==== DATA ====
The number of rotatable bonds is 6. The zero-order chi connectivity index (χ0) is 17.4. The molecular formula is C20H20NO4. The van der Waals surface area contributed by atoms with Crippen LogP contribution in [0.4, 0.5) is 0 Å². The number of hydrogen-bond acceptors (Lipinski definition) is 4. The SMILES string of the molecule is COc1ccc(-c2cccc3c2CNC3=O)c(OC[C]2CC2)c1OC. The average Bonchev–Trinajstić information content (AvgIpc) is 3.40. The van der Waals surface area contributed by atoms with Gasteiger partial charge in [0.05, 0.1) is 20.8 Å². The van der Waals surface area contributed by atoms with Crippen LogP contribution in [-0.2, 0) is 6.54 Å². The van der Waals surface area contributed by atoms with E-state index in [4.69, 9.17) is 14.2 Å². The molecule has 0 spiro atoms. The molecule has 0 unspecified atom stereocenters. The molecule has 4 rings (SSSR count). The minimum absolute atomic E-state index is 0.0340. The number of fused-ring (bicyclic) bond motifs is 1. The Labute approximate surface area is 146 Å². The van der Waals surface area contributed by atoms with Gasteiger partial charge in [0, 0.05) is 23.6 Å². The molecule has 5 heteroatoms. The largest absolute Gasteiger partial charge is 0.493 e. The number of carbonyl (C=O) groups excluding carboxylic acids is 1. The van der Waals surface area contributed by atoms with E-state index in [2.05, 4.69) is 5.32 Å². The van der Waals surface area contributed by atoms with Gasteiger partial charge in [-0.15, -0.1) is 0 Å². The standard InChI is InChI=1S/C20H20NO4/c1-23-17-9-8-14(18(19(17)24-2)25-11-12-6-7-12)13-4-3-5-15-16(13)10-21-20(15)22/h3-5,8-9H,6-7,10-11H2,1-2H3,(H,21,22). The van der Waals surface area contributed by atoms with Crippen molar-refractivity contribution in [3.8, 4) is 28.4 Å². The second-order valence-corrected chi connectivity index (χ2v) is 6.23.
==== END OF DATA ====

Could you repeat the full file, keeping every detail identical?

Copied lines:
The number of rotatable bonds is 6. The zero-order chi connectivity index (χ0) is 17.4. The molecular formula is C20H20NO4. The van der Waals surface area contributed by atoms with Crippen LogP contribution in [0.4, 0.5) is 0 Å². The number of hydrogen-bond acceptors (Lipinski definition) is 4. The SMILES string of the molecule is COc1ccc(-c2cccc3c2CNC3=O)c(OC[C]2CC2)c1OC. The average Bonchev–Trinajstić information content (AvgIpc) is 3.40. The van der Waals surface area contributed by atoms with Gasteiger partial charge in [0.05, 0.1) is 20.8 Å². The van der Waals surface area contributed by atoms with Crippen LogP contribution in [-0.2, 0) is 6.54 Å². The van der Waals surface area contributed by atoms with E-state index in [4.69, 9.17) is 14.2 Å². The molecule has 0 spiro atoms. The molecule has 0 unspecified atom stereocenters. The molecule has 4 rings (SSSR count). The minimum absolute atomic E-state index is 0.0340. The number of fused-ring (bicyclic) bond motifs is 1. The Labute approximate surface area is 146 Å². The van der Waals surface area contributed by atoms with Gasteiger partial charge in [0, 0.05) is 23.6 Å². The molecule has 5 heteroatoms. The largest absolute Gasteiger partial charge is 0.493 e. The number of carbonyl (C=O) groups excluding carboxylic acids is 1. The van der Waals surface area contributed by atoms with E-state index in [2.05, 4.69) is 5.32 Å². The van der Waals surface area contributed by atoms with Gasteiger partial charge in [-0.15, -0.1) is 0 Å². The standard InChI is InChI=1S/C20H20NO4/c1-23-17-9-8-14(18(19(17)24-2)25-11-12-6-7-12)13-4-3-5-15-16(13)10-21-20(15)22/h3-5,8-9H,6-7,10-11H2,1-2H3,(H,21,22). The van der Waals surface area contributed by atoms with Crippen molar-refractivity contribution in [3.8, 4) is 28.4 Å². The second-order valence-corrected chi connectivity index (χ2v) is 6.23.